There’s been a huge change behind the scenes of this year’s “Christmas with the Mormon Tabernacle Choir” TV special … although viewers probably won’t notice anything different.
Sure, there’s a new guest star — operatic tenor Rolando Villazón performs and narrates in the program, filmed last year — and the lineup of songs is new. But there’s also a new presenter for PBS’ most popular Christmas special this year.
Since the special began airing annually on PBS in 2004, KUED-Channel 7 has been responsible for the production as the presenting station; those rights are now BYUtv’s. And the Provo outlet has partnered with one of the biggest program providers in public television: Boston’s WGBH.
“I’m just thrilled about the association with WGBH,” said Michael Dunn, BYU Broadcasting’s managing director. “They do things right. They do things first class. And that’s the way that we want to do it as well.”
PBS is not centralized the way commercial networks are. It distributes programming produced by its member stations. And there is not a bigger PBS producer than WGBH. It provides two-thirds of the programming that PBS distributes to its member stations, including “American Experience,” “Antiques Roadshow,” “Frontline,” “Masterpiece,” “The New Yankee Workshop, “NOVA,” “This Old House” and “Victory Garden.”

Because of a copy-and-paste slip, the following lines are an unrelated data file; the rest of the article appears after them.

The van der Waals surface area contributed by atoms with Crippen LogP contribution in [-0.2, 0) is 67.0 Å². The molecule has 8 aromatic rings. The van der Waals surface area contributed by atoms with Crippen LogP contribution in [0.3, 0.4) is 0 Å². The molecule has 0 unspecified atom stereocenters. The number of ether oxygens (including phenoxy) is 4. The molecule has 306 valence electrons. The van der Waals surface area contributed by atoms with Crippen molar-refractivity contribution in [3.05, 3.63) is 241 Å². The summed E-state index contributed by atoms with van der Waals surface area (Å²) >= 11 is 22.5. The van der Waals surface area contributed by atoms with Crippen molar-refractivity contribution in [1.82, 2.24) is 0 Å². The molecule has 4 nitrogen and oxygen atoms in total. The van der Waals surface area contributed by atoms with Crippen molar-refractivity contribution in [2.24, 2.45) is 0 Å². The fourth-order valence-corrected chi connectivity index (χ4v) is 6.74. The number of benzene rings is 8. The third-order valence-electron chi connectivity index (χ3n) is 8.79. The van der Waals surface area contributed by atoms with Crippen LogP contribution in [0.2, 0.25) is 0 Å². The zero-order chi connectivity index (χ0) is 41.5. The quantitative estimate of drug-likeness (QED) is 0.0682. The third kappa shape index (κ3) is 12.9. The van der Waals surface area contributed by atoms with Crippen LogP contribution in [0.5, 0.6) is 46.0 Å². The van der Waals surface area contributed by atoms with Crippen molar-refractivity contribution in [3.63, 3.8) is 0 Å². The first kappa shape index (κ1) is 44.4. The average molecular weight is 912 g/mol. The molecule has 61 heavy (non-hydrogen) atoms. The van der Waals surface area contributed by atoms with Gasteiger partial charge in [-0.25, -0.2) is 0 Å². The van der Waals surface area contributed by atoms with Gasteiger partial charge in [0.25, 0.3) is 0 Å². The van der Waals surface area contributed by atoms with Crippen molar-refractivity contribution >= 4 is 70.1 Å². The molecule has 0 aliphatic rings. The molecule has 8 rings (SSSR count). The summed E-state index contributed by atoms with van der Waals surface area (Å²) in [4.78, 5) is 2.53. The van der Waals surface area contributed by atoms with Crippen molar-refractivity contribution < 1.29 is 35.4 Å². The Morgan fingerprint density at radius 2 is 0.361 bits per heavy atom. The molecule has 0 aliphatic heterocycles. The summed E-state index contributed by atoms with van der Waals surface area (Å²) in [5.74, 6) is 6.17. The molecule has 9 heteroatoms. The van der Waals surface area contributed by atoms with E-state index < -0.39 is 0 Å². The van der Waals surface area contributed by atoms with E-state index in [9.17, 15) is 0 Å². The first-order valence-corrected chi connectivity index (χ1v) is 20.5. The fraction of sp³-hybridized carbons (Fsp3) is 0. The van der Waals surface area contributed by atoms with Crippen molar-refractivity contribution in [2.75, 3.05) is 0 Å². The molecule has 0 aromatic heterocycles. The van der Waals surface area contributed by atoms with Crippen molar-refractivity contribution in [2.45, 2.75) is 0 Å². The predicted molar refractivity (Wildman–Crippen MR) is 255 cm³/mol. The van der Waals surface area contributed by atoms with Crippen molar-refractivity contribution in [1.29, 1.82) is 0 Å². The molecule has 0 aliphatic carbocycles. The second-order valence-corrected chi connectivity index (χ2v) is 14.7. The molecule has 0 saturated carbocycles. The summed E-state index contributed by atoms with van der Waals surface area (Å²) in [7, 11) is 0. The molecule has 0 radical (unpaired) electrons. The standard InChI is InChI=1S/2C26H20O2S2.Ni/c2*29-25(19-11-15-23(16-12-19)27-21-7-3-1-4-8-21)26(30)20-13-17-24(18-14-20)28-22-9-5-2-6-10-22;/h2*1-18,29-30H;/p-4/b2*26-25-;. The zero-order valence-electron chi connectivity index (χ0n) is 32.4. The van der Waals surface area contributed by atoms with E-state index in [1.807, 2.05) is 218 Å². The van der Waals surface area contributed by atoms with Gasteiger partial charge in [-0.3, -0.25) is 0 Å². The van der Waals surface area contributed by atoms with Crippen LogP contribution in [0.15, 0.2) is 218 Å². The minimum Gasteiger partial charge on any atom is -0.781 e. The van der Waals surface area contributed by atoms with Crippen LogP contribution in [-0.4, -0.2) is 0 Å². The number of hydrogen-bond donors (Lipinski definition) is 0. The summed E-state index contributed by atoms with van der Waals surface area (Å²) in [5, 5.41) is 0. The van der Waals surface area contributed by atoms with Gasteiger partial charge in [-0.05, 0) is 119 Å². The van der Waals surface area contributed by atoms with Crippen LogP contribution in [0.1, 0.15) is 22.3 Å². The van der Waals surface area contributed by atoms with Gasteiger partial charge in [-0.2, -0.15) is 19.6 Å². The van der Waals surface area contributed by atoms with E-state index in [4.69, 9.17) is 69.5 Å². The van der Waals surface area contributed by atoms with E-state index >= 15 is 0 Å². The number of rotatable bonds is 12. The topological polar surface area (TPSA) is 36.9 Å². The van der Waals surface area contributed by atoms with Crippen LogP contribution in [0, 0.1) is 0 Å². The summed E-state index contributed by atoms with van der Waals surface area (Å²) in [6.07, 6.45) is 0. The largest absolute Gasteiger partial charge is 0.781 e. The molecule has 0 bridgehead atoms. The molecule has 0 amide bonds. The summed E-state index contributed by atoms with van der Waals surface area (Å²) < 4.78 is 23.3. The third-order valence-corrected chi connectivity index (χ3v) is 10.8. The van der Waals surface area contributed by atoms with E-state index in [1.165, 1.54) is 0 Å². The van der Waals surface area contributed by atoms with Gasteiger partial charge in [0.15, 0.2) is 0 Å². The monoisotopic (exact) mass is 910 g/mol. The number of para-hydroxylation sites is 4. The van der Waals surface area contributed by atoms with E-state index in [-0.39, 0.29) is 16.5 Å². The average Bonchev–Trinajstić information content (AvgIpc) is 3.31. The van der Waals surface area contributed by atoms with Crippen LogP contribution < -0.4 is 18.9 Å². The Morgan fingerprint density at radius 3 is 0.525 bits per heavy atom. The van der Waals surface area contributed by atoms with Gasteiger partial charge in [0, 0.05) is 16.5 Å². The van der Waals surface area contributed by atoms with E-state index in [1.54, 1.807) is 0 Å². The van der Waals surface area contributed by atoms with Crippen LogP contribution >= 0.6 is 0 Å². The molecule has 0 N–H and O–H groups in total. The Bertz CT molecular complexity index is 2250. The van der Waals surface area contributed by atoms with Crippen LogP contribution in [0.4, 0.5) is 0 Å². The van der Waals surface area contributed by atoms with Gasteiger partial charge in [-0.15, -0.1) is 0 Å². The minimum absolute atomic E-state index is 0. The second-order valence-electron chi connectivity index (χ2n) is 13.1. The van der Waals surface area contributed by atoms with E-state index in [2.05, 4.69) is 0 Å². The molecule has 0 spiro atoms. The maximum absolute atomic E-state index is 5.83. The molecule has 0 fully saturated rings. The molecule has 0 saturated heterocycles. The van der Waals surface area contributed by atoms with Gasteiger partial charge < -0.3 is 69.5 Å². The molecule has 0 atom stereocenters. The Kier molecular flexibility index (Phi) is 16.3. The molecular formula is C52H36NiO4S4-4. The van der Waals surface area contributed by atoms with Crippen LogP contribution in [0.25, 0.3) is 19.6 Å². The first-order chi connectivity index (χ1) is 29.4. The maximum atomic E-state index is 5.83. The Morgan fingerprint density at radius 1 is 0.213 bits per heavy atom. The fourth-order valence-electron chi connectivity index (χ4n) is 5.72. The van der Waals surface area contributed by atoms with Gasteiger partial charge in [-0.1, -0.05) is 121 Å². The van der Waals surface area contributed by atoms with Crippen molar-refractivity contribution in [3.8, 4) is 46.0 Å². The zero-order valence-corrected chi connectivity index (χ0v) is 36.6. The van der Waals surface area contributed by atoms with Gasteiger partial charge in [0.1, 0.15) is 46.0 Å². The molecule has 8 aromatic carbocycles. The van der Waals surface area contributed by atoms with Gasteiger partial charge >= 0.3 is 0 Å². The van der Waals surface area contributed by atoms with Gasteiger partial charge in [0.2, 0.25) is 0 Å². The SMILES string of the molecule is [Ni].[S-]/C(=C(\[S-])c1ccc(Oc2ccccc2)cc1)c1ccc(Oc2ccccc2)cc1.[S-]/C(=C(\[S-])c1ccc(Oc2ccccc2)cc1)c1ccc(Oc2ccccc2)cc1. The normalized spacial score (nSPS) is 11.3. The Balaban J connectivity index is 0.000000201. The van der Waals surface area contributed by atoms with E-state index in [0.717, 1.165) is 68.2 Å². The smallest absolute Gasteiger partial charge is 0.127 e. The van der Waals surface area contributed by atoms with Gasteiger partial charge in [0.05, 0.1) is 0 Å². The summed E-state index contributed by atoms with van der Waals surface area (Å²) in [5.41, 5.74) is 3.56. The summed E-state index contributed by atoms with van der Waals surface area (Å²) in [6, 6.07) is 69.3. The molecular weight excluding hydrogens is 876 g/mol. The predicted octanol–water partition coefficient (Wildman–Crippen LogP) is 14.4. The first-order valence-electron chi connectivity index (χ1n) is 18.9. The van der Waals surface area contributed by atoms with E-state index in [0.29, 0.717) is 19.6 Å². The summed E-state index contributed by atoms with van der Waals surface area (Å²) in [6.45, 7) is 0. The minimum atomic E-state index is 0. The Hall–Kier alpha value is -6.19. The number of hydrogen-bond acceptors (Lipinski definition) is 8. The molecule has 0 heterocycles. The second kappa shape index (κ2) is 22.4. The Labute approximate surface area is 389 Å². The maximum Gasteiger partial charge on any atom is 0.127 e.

WGBH has also produced a wide range of children’s programming, including “Arthur,” “Between the Lions,” “Curious George,” “Where in the World Is Carmen Sandiego?” and “Zoom.”
And that station’s management didn’t hesitate when Dunn proposed partnering on the Mormon Tabernacle Choir’s Christmas program. “They just said, ‘Absolutely.’ It was kind of a given,” he said.
Dunn said BYUtv is looking to learn from WGBH to “see what we can glean from them when they take a look at the way we’re doing it.”
“And strategically, there’s equity in a partnership with someone like ’GBH, just because people know they are the standard-bearer in the arts. So it will definitely help our reach and distribution.”
The association with WGBH may make it easier to attract big stars to perform with the choir, he added.
This is not a case of trying to fix something that was broken. The special has been PBS’s most-viewed holiday programming for a dozen years. The hope is to make something good even better.
The pattern established when the MoTab Christmas special first aired on PBS in 2004 will remain unchanged — the program will be recorded one year and telecast the next. A year ago, three performances were recorded at the LDS Church’s Conference Center in Salt Lake City and edited together for the TV special.
For Utah viewers, the BYUtv/WGBH change means that KUED will no longer air the special before anyone else; Ch. 7 will telecast it on Friday, Dec. 15, at 8 p.m. — the same day it will be seen on PBS stations around the country.
This year, it debuts on BYUtv on Dec. 17 and on KBYU-Ch. 11 on Dec. 23. But in coming years, BYUtv will have “greater access in terms of when and how we show it,” Dunn said. Which means the special will be seen earlier and more often on BYUtv.
As of June 30, KBYU-Ch. 11 will give up its PBS membership and become a broadcast outlet for BYUtv programming. BYUtv will, however, continue to work with PBS stations — like WGBH.
And, while there is nothing in the works at the moment, Dunn is also hoping that BYUtv will find other projects that it can partner on with WGBH.
“This definitely opens the door for us,” he said.